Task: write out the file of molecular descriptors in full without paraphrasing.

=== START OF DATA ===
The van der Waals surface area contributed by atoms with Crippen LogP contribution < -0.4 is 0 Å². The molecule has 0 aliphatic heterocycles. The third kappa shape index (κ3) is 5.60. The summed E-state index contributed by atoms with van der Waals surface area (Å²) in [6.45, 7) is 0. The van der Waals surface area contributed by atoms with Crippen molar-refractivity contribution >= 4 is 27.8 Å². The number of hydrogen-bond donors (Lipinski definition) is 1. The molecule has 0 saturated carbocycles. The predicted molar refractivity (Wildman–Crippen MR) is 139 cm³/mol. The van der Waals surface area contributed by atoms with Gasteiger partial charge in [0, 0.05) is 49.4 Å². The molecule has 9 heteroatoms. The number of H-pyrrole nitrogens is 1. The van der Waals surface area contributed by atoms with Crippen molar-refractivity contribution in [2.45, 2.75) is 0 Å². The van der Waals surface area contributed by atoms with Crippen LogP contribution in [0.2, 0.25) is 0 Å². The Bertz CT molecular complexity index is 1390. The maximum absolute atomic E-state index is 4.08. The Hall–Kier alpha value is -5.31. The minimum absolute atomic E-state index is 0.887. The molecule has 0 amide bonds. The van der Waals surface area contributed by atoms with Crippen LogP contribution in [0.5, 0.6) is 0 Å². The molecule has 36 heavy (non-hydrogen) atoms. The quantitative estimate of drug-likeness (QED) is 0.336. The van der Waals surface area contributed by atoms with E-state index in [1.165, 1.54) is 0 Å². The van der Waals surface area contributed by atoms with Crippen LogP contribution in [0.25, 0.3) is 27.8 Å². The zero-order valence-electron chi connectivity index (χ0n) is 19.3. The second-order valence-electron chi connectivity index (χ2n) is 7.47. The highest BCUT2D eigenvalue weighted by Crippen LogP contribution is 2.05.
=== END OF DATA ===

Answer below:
The van der Waals surface area contributed by atoms with Crippen LogP contribution < -0.4 is 0 Å². The molecule has 0 aliphatic heterocycles. The third kappa shape index (κ3) is 5.60. The summed E-state index contributed by atoms with van der Waals surface area (Å²) in [6.45, 7) is 0. The van der Waals surface area contributed by atoms with Crippen molar-refractivity contribution >= 4 is 27.8 Å². The number of hydrogen-bond donors (Lipinski definition) is 1. The molecule has 0 saturated carbocycles. The predicted molar refractivity (Wildman–Crippen MR) is 139 cm³/mol. The van der Waals surface area contributed by atoms with Gasteiger partial charge in [0, 0.05) is 49.4 Å². The molecule has 9 heteroatoms. The number of H-pyrrole nitrogens is 1. The van der Waals surface area contributed by atoms with Crippen molar-refractivity contribution in [2.45, 2.75) is 0 Å². The van der Waals surface area contributed by atoms with Crippen LogP contribution in [0.2, 0.25) is 0 Å². The Bertz CT molecular complexity index is 1390. The maximum absolute atomic E-state index is 4.08. The Hall–Kier alpha value is -5.31. The minimum absolute atomic E-state index is 0.887. The molecule has 0 amide bonds. The van der Waals surface area contributed by atoms with Crippen LogP contribution in [0.5, 0.6) is 0 Å². The molecule has 36 heavy (non-hydrogen) atoms. The quantitative estimate of drug-likeness (QED) is 0.336. The van der Waals surface area contributed by atoms with E-state index in [1.165, 1.54) is 0 Å². The van der Waals surface area contributed by atoms with Crippen LogP contribution in [0.25, 0.3) is 27.8 Å². The zero-order valence-electron chi connectivity index (χ0n) is 19.3. The second-order valence-electron chi connectivity index (χ2n) is 7.47. The highest BCUT2D eigenvalue weighted by Crippen LogP contribution is 2.05.